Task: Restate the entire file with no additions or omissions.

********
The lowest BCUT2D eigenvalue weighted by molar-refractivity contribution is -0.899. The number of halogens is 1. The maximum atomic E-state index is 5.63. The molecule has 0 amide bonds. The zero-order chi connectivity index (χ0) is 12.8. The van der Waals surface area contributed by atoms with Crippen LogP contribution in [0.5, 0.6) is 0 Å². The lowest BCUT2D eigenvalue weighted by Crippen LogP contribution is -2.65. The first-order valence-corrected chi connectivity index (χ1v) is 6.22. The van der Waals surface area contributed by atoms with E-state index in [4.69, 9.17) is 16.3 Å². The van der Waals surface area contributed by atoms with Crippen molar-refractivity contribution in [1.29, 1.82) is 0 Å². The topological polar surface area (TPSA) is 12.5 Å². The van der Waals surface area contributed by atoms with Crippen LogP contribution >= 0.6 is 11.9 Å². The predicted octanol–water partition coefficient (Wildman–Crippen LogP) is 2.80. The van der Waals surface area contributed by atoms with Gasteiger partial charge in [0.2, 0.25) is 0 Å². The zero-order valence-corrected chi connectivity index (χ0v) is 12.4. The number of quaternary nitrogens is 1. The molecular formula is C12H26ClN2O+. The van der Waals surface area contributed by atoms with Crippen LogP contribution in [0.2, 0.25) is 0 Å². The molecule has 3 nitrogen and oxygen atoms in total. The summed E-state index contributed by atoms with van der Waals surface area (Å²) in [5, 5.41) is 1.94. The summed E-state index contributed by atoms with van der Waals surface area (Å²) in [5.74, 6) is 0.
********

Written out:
The lowest BCUT2D eigenvalue weighted by molar-refractivity contribution is -0.899. The number of halogens is 1. The maximum atomic E-state index is 5.63. The molecule has 0 amide bonds. The zero-order chi connectivity index (χ0) is 12.8. The van der Waals surface area contributed by atoms with Crippen LogP contribution in [0.5, 0.6) is 0 Å². The lowest BCUT2D eigenvalue weighted by Crippen LogP contribution is -2.65. The first-order valence-corrected chi connectivity index (χ1v) is 6.22. The van der Waals surface area contributed by atoms with E-state index in [4.69, 9.17) is 16.3 Å². The van der Waals surface area contributed by atoms with Crippen molar-refractivity contribution in [1.29, 1.82) is 0 Å². The topological polar surface area (TPSA) is 12.5 Å². The van der Waals surface area contributed by atoms with Crippen LogP contribution >= 0.6 is 11.9 Å². The predicted octanol–water partition coefficient (Wildman–Crippen LogP) is 2.80. The van der Waals surface area contributed by atoms with Gasteiger partial charge in [0.2, 0.25) is 0 Å². The zero-order valence-corrected chi connectivity index (χ0v) is 12.4. The number of quaternary nitrogens is 1. The molecular formula is C12H26ClN2O+. The van der Waals surface area contributed by atoms with Crippen LogP contribution in [0.2, 0.25) is 0 Å². The molecule has 3 nitrogen and oxygen atoms in total. The summed E-state index contributed by atoms with van der Waals surface area (Å²) in [5, 5.41) is 1.94. The summed E-state index contributed by atoms with van der Waals surface area (Å²) in [5.74, 6) is 0.